As a natural monopoly, the transmission networks in Germany are operated by four TSOs. These include Tennet TSO, 50Hertz Transmission, Amprion and TransnetBW. As independent transmission system operators, it is still their task to ensure grid security and also to provide all market participants with non-discriminatory grid access. In this context, operations are regulated and monitored by the Federal Grid Agency. As a government body, the Federal Network Agency publishes a grid development plan at intervals of a few years, with recommendations and advice for the TSOs. As a result, the power grid is to be prepared for the changes brought about by the energy transition in the future as well, in order to continue to ensure security of supply. The expansion work for the TSOs is derived from this network expansion plan.
What is the role of distribution system operators in the German power grid?
All downstream grid levels, grid levels three to seven, are operated by the distribution system operators, or DSOs for short. Divided into numerous network regions (over 900 network regions in Germany), the DSO is responsible for the construction and maintenance of the distribution network in these network regions. The DSO must also provide all end consumers, generation and storage facilities, and downstream networks with non-discriminatory access to the electricity network in return for a network fee. In addition to the electricity grid, these DSOs often also operate the regional gas grid and ensure distribution all the way to the end consumer or generator. In addition to the electrical power produced in the grid and fed into the distribution grid, the DSOs purchase power from the extra-high voltage level from the TSO. In the past, the DSOs were also the energy suppliers to the end consumers. Since the liberalization of energy supply, however, this is no longer necessarily the case. Since then, distribution and network operation have been unbundled by law, which is why an end consumer can choose the energy supplier, but not the network operator.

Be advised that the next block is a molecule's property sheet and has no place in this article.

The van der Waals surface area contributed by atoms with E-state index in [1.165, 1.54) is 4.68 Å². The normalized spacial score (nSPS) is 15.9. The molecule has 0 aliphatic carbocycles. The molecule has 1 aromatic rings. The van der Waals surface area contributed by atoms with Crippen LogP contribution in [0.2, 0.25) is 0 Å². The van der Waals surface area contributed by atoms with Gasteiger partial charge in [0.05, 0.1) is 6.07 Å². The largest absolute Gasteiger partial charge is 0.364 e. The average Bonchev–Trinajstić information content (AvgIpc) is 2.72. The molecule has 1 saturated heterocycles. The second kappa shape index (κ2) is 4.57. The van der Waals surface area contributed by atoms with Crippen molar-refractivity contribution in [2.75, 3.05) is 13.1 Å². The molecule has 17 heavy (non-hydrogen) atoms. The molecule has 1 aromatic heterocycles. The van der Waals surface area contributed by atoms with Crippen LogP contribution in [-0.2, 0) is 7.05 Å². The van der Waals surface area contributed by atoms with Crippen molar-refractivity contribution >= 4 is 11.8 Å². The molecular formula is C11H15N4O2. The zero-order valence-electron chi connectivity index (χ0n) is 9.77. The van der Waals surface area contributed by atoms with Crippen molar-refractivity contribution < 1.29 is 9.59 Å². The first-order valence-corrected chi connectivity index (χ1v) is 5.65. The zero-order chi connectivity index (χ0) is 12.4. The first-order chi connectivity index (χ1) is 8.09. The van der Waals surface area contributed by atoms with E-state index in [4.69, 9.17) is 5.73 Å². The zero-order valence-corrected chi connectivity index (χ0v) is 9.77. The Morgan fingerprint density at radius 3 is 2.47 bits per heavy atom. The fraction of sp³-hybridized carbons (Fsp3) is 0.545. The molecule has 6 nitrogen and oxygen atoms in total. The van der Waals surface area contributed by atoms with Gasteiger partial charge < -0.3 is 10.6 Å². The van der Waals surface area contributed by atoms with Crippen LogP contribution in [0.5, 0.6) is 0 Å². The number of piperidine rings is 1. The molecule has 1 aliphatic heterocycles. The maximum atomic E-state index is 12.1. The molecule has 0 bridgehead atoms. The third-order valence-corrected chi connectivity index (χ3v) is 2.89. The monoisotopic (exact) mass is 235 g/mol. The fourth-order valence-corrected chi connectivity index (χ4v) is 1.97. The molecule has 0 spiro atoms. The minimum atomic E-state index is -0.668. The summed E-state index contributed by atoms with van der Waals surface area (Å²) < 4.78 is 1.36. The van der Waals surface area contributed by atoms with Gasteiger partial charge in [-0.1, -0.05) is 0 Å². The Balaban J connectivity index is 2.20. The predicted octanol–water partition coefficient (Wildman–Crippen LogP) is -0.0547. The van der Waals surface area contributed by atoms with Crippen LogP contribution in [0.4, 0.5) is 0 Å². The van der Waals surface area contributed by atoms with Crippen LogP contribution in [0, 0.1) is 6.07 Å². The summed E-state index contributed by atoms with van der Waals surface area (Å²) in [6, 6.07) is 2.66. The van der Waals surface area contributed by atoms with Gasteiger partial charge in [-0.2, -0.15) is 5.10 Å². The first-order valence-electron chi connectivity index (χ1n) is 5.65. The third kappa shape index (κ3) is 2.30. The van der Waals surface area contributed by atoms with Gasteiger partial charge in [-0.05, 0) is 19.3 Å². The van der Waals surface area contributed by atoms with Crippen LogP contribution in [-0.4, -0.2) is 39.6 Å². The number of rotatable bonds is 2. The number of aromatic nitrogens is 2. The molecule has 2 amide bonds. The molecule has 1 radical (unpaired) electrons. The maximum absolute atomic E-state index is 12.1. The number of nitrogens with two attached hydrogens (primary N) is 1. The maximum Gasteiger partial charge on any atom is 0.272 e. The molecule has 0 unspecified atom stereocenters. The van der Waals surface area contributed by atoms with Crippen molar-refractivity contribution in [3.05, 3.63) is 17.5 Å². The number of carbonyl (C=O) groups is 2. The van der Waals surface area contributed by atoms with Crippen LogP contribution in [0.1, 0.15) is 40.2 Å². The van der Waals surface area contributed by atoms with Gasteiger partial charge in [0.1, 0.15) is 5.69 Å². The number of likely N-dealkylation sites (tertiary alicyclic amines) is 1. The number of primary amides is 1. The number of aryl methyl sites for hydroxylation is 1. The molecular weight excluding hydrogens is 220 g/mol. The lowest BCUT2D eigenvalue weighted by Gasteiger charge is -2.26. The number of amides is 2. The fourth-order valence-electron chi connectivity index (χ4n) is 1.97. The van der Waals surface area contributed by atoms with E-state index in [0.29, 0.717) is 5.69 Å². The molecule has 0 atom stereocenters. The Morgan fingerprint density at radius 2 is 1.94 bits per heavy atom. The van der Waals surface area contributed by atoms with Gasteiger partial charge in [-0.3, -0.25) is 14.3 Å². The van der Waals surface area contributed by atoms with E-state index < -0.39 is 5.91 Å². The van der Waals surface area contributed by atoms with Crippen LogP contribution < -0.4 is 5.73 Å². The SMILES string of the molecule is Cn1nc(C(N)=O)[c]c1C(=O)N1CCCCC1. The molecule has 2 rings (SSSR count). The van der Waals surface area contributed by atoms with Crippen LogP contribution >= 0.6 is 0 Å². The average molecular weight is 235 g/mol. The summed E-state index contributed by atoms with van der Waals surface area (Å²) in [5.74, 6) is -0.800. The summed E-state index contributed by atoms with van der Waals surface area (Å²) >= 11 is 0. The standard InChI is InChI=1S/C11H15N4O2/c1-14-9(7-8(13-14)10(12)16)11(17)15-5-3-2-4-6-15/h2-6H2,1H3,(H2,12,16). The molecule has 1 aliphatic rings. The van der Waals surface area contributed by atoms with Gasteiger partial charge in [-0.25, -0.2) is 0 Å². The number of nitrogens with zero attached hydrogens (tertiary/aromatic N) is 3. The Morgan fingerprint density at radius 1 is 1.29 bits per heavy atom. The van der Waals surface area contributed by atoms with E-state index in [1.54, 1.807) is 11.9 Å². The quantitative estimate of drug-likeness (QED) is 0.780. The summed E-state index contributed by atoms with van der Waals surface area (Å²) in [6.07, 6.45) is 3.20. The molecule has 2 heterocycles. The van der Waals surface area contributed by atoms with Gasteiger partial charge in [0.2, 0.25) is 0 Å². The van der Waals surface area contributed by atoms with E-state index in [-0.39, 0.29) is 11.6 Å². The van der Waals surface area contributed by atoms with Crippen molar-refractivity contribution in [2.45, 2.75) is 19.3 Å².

The development of the power grid
With the start of the energy transition, a change in the load flow in the power grid became apparent. Whereas in the past the output of large conventional power plants was fed into the extra-high voltage level and thus supplied the lower voltage levels, today there is also a supply from the lower voltage levels. The top-down grid structure is increasingly developing into a "top-down and bottom-up" supply. This is due to the increasing expansion of photovoltaic and wind power plants with a connection at the lower voltage levels.
How is the security of supply of the electricity networks ensured?
To ensure safe grid operation even in the event of unplanned shutdowns or failures of individual network components, the network is built with numerous redundancies. The principle of this security is (n-1) security. This principle forms the basic principle in network planning and states that even in the event of a failure of a component, such as a transformer or an overhead line, network security must be ensured with maximum transmission and supply tasks.Only in the distribution network are supply interruptions tolerated within limits, depending on the customer connections, provided that they can be remedied promptly.